It’s a bit surreal to think that Tony Ferguson has never fought for an undisputed UFC title.
After all, the 36-year-old former interim lightweight champion holds a 25-3 professional record and is riding a highly impressive 12-fight winning streak. And ironically enough, this week, which will culminate in Ferguson once again fighting for an interim title when he meets Justin Gaethje in the main event of UFC 249 on Saturday, marked eight years since he suffered his last defeat.
And when it comes to why the man known as “El Cucuy” hasn’t fought for the 155-pound division’s undisputed strap, it’s certainly not been for a lack of trying, as Ferguson and current titleholder Khabib Nurmagomedov have been booked to fight a staggering five times with the bout never coming to fruition.
On three of those occasions, a title was scheduled to be on the line, with the two being booked to fight for an interim title at UFC 209 in 2017 before being slated to compete for an undisputed title at both UFC 223 and the upcoming UFC 249 card when it was originally set for April 18.
Although seen as one of the most anticipated and most meaningful fights in UFC history, the bout is perhaps the most cursed fight the promotion has tried to make as well, as something always seems to go wrong when Nurmagomedov and Ferguson sign on the dotted line.
Ahead of UFC 209, for example, “The Eagle” was hospitalized following complications with his weight cut and forced to withdraw. Then prior to UFC 223, Ferguson suffered a gruesome knee injury on set while adhering to his pre-fight media obligations. And most recently, the bout fell apart due to the outbreak of the coronavirus pandemic, as Nurmagomedov is at home in Dagestan and unable to travel to the United States.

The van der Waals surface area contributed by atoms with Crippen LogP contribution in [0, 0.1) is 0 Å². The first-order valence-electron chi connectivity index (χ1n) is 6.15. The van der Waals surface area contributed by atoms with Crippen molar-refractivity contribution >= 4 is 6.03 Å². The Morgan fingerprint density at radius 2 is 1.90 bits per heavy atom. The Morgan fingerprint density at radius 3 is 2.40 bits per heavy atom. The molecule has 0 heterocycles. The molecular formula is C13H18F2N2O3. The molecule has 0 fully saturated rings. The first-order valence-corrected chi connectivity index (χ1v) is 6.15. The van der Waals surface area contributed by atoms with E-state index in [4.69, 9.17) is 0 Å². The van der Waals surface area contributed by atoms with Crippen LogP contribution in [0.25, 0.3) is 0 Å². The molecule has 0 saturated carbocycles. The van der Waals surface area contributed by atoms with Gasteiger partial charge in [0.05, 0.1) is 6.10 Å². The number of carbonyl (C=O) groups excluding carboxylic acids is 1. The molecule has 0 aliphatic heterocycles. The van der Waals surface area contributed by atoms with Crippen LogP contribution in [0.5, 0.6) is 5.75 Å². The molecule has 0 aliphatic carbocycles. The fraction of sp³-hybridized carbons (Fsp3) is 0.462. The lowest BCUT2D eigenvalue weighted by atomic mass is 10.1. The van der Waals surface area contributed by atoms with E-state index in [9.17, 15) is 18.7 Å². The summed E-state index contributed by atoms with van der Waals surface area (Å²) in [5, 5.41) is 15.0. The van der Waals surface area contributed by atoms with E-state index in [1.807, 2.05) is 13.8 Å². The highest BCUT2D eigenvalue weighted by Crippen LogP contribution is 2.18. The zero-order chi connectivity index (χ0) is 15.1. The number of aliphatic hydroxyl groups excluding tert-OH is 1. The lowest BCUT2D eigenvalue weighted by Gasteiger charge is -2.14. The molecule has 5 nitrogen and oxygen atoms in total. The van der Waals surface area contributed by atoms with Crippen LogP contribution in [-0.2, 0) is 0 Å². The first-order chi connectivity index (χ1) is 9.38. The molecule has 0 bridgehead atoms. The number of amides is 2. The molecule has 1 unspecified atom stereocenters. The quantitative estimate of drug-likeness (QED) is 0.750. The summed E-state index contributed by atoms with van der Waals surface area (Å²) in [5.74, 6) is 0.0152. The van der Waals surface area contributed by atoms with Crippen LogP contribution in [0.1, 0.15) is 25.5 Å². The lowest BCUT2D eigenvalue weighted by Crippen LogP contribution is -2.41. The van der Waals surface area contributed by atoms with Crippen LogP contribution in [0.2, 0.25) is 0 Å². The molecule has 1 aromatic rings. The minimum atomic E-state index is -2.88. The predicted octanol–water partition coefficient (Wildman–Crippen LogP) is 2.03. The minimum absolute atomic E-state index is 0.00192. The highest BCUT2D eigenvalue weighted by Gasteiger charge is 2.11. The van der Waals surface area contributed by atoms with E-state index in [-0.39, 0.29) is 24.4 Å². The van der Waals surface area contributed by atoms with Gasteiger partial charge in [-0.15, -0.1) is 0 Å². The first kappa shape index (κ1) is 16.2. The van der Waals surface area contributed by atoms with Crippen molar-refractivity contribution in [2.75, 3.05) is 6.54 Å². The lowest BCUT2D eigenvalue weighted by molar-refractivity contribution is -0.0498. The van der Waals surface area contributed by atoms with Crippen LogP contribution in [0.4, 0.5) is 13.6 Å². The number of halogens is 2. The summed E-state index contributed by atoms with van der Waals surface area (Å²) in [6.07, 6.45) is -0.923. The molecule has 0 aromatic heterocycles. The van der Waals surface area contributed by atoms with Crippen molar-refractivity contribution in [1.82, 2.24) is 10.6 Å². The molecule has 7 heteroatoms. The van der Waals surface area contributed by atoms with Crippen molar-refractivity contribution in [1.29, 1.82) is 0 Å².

Through all of the ups and downs, however, one thing has remained consistent and that has been Ferguson, the level he has performed at and his ability to beat the top fighters in his division.
During his 12-fight winning streak, for example, “El Cucuy” has won nine fights by way of finish. In addition, he’s taken out a slew of big names and former champions including Josh Thomson, Edson Barboza, Rafael dos Anjos, Kevin Lee, Anthony Pettis, and Donald Cerrone.
What’s perhaps most impressive about his streak, however, is not who he’s beaten, but how he’s beaten them. Ferguson has gained a reputation as not only a relentless pressure fighter who consistently pushes forward, sets an incredibly high pace and breaks opponents down, but as an unbelievably unique and unorthodox fighter willing to take risks and try things that few others are.
This string of wins along with the way he fights has garnered Ferguson some well-deserved attention among the sport’s elite. And while a fight against Nurmagomedov remains a fight that fans long for, it’s interesting to note that in Ferguson’s case, he doesn’t necessarily need the title of undisputed to define his greatness.
Sure, most fighters chase titles, but Ferguson’s resume undoubtedly speaks for itself. In fact, it could be argued that his resume is stronger than Nurmagomedov’s, or, at the very least, rivals it. And should he add a victory over Gaethje to his resume this weekend, that argument will only become stronger.
Simply put, “El Cucuy” has been an interim titleholder and he’ll have another chance at that title this weekend. And if he does come out on top, he’ll be in line to finally fight for undisputed gold. But as history has shown us, nothing in mixed martial arts is guaranteed, especially when Ferguson, Nurmagomedov, and the lightweight title are involved.
But when it comes to legacy, that title is not the end all be all for Ferguson. He’s done enough without it to cement himself and if he keeps winning, it will be difficult to keep his name out of the conversation of the best lightweight of all time. Whether he becomes the undisputed champion or not.